The Association of Certified Fraud Examiners’ (ACFE’s) Report to the Nations: 2020 Global Study on Occupational Fraud and Abuse provides ample evidence that some fraud detection methods are better than others. In general, passive methods, such as accidental discovery or notification by police, coincide with longer-running schemes and higher financial costs. To nab dishonest employees quickly and limit losses, your company needs to be proactive.
Shorten time, minimize costs
Active methods include IT controls, data monitoring and analysis, account reconciliation, management review, surprise audits and internal audit. These methods can significantly lower fraud durations and losses.
For example, frauds detected by IT controls had a median duration of six months and a median loss of $80,000. Those found through account reconciliation ran for a median of seven months and totaled a median loss of $81,000. By comparison, fraud detected through notification by police or stumbled upon by accident had a median duration of 24 months. When companies learned about a scheme from law enforcement, the median loss was $900,000.
Surprise audits and proactive data monitoring and analysis can be especially effective ways to fight fraud. On average, victim organizations without these antifraud controls in place reported more than double the fraud losses, and their frauds lasted more than twice as long as frauds at victim organizations with these controls in place. Yet only 37% of the organizations in the ACFE study had implemented surprise audits or data monitoring and analysis.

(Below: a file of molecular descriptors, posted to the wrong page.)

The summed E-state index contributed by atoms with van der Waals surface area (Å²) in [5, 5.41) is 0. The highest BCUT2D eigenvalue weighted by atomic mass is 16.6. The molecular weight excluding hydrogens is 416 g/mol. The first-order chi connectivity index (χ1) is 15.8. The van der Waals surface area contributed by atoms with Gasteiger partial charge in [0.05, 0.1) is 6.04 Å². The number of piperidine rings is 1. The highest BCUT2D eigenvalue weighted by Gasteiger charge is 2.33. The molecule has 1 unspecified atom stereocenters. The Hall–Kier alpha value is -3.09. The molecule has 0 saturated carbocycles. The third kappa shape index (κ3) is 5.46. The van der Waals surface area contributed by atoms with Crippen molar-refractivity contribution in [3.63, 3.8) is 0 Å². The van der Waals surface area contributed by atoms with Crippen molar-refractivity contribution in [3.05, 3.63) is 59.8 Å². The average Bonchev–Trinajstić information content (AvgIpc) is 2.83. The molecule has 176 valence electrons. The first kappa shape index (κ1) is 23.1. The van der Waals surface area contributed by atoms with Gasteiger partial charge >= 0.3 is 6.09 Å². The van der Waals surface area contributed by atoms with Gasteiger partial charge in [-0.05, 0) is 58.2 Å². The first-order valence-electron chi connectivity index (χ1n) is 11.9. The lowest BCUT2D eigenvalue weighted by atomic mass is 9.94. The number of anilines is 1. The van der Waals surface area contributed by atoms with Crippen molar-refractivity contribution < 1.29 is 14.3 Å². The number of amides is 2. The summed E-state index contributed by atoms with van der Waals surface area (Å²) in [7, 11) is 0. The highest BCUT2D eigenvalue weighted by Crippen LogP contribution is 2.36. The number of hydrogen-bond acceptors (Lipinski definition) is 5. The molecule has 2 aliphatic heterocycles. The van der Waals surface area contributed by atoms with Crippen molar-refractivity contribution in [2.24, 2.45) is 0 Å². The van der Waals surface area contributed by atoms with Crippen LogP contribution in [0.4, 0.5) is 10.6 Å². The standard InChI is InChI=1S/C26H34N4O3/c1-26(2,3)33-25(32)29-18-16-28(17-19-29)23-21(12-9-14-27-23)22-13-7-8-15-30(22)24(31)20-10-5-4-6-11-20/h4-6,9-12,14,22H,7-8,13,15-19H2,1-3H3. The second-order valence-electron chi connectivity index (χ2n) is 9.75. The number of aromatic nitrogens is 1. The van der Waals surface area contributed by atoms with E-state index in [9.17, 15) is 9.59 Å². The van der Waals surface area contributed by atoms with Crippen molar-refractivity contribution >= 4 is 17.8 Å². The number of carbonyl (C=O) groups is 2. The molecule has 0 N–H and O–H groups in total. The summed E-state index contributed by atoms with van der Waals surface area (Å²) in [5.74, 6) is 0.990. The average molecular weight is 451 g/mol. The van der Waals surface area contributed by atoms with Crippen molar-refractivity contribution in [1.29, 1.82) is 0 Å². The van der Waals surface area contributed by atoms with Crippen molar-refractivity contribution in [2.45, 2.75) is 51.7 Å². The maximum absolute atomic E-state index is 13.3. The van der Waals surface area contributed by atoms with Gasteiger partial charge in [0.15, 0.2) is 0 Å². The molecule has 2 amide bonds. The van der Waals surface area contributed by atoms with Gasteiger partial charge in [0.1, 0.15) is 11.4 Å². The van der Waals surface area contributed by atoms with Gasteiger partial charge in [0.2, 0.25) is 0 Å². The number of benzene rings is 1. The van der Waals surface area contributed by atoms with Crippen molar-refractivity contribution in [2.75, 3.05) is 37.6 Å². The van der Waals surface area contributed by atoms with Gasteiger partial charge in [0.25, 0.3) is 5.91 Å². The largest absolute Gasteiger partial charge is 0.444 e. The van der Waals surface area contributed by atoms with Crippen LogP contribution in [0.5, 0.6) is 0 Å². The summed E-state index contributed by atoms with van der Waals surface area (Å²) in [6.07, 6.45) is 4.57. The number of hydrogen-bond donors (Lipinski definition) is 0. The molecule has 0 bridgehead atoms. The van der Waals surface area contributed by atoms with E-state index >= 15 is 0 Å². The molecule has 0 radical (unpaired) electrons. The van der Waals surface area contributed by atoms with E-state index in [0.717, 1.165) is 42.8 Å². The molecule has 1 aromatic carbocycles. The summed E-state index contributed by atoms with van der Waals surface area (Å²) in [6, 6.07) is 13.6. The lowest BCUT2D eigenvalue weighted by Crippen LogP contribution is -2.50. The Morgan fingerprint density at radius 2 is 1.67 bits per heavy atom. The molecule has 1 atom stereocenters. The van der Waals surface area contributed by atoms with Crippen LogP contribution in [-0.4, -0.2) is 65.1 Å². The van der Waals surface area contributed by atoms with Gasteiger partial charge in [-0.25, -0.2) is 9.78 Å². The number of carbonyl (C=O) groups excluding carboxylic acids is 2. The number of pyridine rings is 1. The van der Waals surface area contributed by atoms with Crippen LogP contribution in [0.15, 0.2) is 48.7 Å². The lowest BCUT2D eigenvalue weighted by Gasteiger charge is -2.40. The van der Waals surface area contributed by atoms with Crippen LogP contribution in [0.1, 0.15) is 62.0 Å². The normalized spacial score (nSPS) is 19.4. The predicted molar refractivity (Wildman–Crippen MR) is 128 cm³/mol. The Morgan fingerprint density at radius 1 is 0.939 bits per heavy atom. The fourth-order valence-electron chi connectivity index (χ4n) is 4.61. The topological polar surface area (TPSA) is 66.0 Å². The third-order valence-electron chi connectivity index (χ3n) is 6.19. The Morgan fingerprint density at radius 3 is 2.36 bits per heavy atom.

Tips are most effective
The leading fraud detection method, tips, could be considered active or passive. But there’s no arguing that this method is effective — particularly when organizations offer employees and other stakeholders confidential fraud hotlines. Organizations that had hotlines for reporting misconduct detected fraud by tips more often (49% of cases) than those without hotlines (31% of cases).
To ensure that tips are used as an active detection method, your organization should set up a hotline and promote its use. Increasingly, companies offer other reporting forms, including email and Web-based submissions. Also, the ACFE has found that in 33% of cases where a tip was made, the whistleblower reported suspicions to a supervisor or other person in a position of authority.
Even if your organization’s budget is tight and you think you have few resources to commit to fraud prevention, know that there’s always something you can do. Active methods can be surprisingly low cost and they certainly are less expensive than being defrauded. Contact us for more information.
We highly recommend you confer with your Miller Kaplan advisor to understand your specific situation and how this may impact you.